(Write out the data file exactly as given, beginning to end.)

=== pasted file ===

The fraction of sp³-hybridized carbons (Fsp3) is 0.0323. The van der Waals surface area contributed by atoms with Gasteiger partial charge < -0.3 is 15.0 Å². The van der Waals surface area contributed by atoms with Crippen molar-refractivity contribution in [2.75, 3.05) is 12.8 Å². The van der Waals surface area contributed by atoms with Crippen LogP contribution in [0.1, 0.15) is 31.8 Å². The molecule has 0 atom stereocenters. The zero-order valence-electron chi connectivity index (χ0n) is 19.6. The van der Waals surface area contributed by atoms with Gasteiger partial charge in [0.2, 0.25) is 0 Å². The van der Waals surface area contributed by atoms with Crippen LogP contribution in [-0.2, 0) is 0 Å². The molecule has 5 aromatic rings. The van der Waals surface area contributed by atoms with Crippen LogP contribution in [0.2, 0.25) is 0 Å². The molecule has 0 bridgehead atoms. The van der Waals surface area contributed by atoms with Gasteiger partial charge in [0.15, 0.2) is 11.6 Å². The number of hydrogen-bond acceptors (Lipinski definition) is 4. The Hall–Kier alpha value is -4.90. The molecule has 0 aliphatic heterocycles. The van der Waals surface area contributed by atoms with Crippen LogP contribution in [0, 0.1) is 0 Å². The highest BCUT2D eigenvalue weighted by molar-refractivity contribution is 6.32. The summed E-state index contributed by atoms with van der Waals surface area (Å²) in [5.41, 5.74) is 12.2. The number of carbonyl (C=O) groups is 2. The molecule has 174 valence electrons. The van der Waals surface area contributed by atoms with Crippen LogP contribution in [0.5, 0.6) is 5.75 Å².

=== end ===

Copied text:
The fraction of sp³-hybridized carbons (Fsp3) is 0.0323. The van der Waals surface area contributed by atoms with Gasteiger partial charge < -0.3 is 15.0 Å². The van der Waals surface area contributed by atoms with Crippen molar-refractivity contribution in [2.75, 3.05) is 12.8 Å². The van der Waals surface area contributed by atoms with Crippen LogP contribution in [0.1, 0.15) is 31.8 Å². The molecule has 0 atom stereocenters. The zero-order valence-electron chi connectivity index (χ0n) is 19.6. The van der Waals surface area contributed by atoms with Gasteiger partial charge in [0.2, 0.25) is 0 Å². The van der Waals surface area contributed by atoms with Crippen LogP contribution in [-0.2, 0) is 0 Å². The molecule has 5 aromatic rings. The van der Waals surface area contributed by atoms with Crippen LogP contribution in [0.2, 0.25) is 0 Å². The molecule has 0 bridgehead atoms. The van der Waals surface area contributed by atoms with Gasteiger partial charge in [0.15, 0.2) is 11.6 Å². The number of hydrogen-bond acceptors (Lipinski definition) is 4. The Hall–Kier alpha value is -4.90. The molecule has 0 aliphatic heterocycles. The van der Waals surface area contributed by atoms with Crippen LogP contribution in [0, 0.1) is 0 Å². The highest BCUT2D eigenvalue weighted by molar-refractivity contribution is 6.32. The summed E-state index contributed by atoms with van der Waals surface area (Å²) in [5.41, 5.74) is 12.2. The number of carbonyl (C=O) groups is 2. The molecule has 174 valence electrons. The van der Waals surface area contributed by atoms with Crippen LogP contribution in [0.5, 0.6) is 5.75 Å².